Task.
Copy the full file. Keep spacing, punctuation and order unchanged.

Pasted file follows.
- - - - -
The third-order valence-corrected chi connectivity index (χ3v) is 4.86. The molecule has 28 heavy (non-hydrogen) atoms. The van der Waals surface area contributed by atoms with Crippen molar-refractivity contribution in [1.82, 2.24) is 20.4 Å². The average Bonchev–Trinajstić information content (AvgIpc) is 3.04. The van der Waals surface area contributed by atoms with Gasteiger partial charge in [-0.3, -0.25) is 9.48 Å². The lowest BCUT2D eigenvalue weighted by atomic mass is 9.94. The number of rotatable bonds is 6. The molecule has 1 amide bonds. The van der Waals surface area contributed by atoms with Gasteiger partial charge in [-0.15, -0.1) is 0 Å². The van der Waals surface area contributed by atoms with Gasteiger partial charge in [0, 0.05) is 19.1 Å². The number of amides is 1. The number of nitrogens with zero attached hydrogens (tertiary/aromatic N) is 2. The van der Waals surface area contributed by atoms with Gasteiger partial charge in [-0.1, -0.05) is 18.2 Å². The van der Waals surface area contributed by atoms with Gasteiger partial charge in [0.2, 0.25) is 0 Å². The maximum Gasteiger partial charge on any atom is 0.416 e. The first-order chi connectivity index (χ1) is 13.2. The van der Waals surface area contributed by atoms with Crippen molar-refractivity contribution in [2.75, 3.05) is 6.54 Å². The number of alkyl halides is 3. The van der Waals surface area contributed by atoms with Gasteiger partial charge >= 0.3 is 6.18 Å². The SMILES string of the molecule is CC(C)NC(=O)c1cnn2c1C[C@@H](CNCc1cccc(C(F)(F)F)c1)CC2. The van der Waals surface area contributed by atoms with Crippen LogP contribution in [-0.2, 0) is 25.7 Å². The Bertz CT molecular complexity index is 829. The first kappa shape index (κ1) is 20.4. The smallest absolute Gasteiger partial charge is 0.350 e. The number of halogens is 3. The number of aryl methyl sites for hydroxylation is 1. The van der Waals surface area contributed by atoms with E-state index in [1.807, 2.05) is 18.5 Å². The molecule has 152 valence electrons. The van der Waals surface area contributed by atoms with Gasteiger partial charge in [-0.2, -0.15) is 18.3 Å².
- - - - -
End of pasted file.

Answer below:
The third-order valence-corrected chi connectivity index (χ3v) is 4.86. The molecule has 28 heavy (non-hydrogen) atoms. The van der Waals surface area contributed by atoms with Crippen molar-refractivity contribution in [1.82, 2.24) is 20.4 Å². The average Bonchev–Trinajstić information content (AvgIpc) is 3.04. The van der Waals surface area contributed by atoms with Gasteiger partial charge in [-0.3, -0.25) is 9.48 Å². The lowest BCUT2D eigenvalue weighted by atomic mass is 9.94. The number of rotatable bonds is 6. The molecule has 1 amide bonds. The van der Waals surface area contributed by atoms with Gasteiger partial charge in [-0.15, -0.1) is 0 Å². The van der Waals surface area contributed by atoms with Gasteiger partial charge in [0, 0.05) is 19.1 Å². The number of amides is 1. The number of nitrogens with zero attached hydrogens (tertiary/aromatic N) is 2. The van der Waals surface area contributed by atoms with Gasteiger partial charge in [-0.1, -0.05) is 18.2 Å². The van der Waals surface area contributed by atoms with Gasteiger partial charge in [0.2, 0.25) is 0 Å². The maximum Gasteiger partial charge on any atom is 0.416 e. The first-order chi connectivity index (χ1) is 13.2. The van der Waals surface area contributed by atoms with Crippen molar-refractivity contribution in [2.75, 3.05) is 6.54 Å². The number of alkyl halides is 3. The van der Waals surface area contributed by atoms with Gasteiger partial charge >= 0.3 is 6.18 Å². The SMILES string of the molecule is CC(C)NC(=O)c1cnn2c1C[C@@H](CNCc1cccc(C(F)(F)F)c1)CC2. The van der Waals surface area contributed by atoms with Crippen LogP contribution in [-0.2, 0) is 25.7 Å². The Bertz CT molecular complexity index is 829. The first kappa shape index (κ1) is 20.4. The smallest absolute Gasteiger partial charge is 0.350 e. The number of halogens is 3. The number of aryl methyl sites for hydroxylation is 1. The van der Waals surface area contributed by atoms with E-state index in [1.807, 2.05) is 18.5 Å². The molecule has 152 valence electrons. The van der Waals surface area contributed by atoms with Gasteiger partial charge in [-0.2, -0.15) is 18.3 Å².